Few Americans have heard of Mr. Sharp. But for decades, his practical writings on nonviolent revolution — most notably “From Dictatorship to Democracy,” a 93-page guide to toppling autocrats, available for download in 24 languages — have inspired dissidents around the world, including in Burma, Bosnia, Estonia and Zimbabwe, and now Tunisia and Egypt.Presidential-Medal-of-Freedom material, one would think. Perhaps Obama's saving that for some of the CIA's torture veterans.
When Egypt’s April 6 Youth Movement was struggling to recover from a failed effort in 2005, its leaders tossed around “crazy ideas” about bringing down government, said Ahmed Maher, a leading strategist. They stumbled on Mr. Sharp while examining the Serbian movement Otpor, which he had influenced.
When the nonpartisan International Center on Nonviolent Conflict, which trains democracy activists, slipped into Cairo several years ago to conduct a workshop, among the papers it distributed was Mr. Sharp’s “198 Methods of Nonviolent Action,” a list of tactics that range from hunger strikes to “protest disrobing” to “disclosing identities of secret agents.”
Dalia Ziada, an Egyptian blogger and activist who attended the workshop and later organized similar sessions on her own, said trainees were active in both the Tunisia and Egypt revolts. She said that some activists translated excerpts of Mr. Sharp’s work into Arabic, and that his message of “attacking weaknesses of dictators” stuck with them. * * *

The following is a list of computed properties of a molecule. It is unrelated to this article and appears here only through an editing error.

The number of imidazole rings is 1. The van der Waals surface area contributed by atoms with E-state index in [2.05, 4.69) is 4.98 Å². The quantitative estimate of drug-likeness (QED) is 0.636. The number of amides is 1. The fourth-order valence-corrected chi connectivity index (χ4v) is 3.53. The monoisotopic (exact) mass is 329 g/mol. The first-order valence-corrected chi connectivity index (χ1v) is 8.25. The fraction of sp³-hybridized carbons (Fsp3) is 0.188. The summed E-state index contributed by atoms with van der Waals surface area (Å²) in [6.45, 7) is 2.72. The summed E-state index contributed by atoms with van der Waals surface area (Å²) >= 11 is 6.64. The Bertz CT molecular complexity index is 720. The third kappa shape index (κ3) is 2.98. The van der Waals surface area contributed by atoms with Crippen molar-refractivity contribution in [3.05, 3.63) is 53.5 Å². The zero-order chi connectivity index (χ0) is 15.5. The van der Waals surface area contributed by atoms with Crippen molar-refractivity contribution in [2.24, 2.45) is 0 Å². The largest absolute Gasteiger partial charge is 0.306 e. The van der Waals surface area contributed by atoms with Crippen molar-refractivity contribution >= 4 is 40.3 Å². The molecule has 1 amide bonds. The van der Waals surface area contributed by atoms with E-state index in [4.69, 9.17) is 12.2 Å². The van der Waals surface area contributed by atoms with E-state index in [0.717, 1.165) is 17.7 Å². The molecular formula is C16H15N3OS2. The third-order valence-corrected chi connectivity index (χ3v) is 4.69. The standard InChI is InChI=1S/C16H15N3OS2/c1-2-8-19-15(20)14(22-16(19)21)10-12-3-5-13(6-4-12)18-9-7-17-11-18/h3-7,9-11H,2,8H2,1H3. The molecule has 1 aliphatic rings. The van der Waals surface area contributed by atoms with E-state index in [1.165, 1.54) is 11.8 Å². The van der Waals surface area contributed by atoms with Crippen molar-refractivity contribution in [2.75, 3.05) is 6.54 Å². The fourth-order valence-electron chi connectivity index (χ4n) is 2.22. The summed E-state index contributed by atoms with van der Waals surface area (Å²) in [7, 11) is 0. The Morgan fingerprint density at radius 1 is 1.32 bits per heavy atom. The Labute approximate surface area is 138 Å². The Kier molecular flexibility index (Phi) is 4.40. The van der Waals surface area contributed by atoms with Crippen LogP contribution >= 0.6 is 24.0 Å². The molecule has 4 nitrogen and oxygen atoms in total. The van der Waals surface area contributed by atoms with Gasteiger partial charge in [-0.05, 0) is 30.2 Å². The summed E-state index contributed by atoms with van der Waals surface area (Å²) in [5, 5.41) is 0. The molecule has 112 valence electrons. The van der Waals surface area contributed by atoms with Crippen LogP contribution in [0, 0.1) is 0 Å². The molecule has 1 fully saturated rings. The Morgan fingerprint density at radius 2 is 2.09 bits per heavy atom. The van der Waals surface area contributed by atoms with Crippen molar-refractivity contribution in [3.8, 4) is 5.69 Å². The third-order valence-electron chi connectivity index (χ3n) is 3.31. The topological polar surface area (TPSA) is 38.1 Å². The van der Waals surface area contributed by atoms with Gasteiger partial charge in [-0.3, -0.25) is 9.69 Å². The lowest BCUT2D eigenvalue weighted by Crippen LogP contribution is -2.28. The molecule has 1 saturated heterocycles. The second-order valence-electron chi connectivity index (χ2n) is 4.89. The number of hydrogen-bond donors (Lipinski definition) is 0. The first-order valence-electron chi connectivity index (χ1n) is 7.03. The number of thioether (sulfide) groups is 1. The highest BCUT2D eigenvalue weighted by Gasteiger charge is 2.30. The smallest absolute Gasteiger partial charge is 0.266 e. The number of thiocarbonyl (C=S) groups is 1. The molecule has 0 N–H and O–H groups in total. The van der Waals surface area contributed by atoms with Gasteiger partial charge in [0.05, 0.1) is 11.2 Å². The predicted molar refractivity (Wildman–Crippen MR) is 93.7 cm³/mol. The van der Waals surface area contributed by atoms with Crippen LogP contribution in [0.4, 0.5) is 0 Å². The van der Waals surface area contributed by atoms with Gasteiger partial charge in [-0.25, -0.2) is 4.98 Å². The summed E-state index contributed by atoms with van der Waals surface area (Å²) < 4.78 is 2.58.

Autocrats abhor Mr. Sharp. In 2007, President Hugo Chávez of Venezuela denounced him, and officials in Myanmar, according to diplomatic cables obtained by the anti-secrecy group WikiLeaks, accused him of being part of a conspiracy to spark demonstrations intended “to bring down the government.” (A year earlier, a cable from the United States Embassy in Damascus noted that Syrian dissidents had trained in nonviolence by reading Mr. Sharp’s writings.)
In 2008, Iran featured Mr. Sharp, along with Senator John McCain of Arizona and the Democratic financier George Soros, in an animated propaganda video that accused Mr. Sharp of being the C.I.A. agent “in charge of America’s infiltration into other countries,” an assertion his fellow scholars find ludicrous.
“He is generally considered the father of the whole field of the study of strategic nonviolent action,” said Stephen Zunes, an expert in that field at the University of San Francisco. “Some of these exaggerated stories of him going around the world and starting revolutions and leading mobs, what a joke. He’s much more into doing the research and the theoretical work than he is in disseminating it.”
Wednesday, February 16, 2011
The NYT has a fascinating little profile of a man studied intently by some of the Egyptian protesters -- Gene Sharp from Boston, MA.
Thus blogged Anderson ... on or about Wednesday, February 16, 2011